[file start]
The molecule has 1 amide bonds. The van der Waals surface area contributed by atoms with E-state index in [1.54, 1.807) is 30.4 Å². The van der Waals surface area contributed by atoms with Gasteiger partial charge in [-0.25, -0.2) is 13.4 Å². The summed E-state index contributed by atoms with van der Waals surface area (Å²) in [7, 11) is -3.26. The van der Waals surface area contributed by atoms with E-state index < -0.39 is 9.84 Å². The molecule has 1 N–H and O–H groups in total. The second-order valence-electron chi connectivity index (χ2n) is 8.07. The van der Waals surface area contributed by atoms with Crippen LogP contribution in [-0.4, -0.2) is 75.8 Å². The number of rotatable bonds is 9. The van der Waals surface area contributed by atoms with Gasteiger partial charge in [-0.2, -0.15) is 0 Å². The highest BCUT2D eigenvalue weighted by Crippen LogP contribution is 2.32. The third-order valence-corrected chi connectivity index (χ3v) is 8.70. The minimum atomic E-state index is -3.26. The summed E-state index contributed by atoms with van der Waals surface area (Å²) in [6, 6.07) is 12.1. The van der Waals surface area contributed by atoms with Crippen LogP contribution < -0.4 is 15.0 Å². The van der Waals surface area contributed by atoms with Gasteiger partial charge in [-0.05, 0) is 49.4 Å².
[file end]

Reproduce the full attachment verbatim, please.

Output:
The molecule has 1 amide bonds. The van der Waals surface area contributed by atoms with E-state index in [1.54, 1.807) is 30.4 Å². The van der Waals surface area contributed by atoms with Gasteiger partial charge in [-0.25, -0.2) is 13.4 Å². The summed E-state index contributed by atoms with van der Waals surface area (Å²) in [7, 11) is -3.26. The van der Waals surface area contributed by atoms with E-state index < -0.39 is 9.84 Å². The molecule has 1 N–H and O–H groups in total. The second-order valence-electron chi connectivity index (χ2n) is 8.07. The van der Waals surface area contributed by atoms with Crippen LogP contribution in [-0.4, -0.2) is 75.8 Å². The number of rotatable bonds is 9. The van der Waals surface area contributed by atoms with Gasteiger partial charge in [-0.2, -0.15) is 0 Å². The highest BCUT2D eigenvalue weighted by Crippen LogP contribution is 2.32. The third-order valence-corrected chi connectivity index (χ3v) is 8.70. The minimum atomic E-state index is -3.26. The summed E-state index contributed by atoms with van der Waals surface area (Å²) in [6, 6.07) is 12.1. The van der Waals surface area contributed by atoms with Crippen LogP contribution < -0.4 is 15.0 Å². The van der Waals surface area contributed by atoms with Gasteiger partial charge in [-0.05, 0) is 49.4 Å².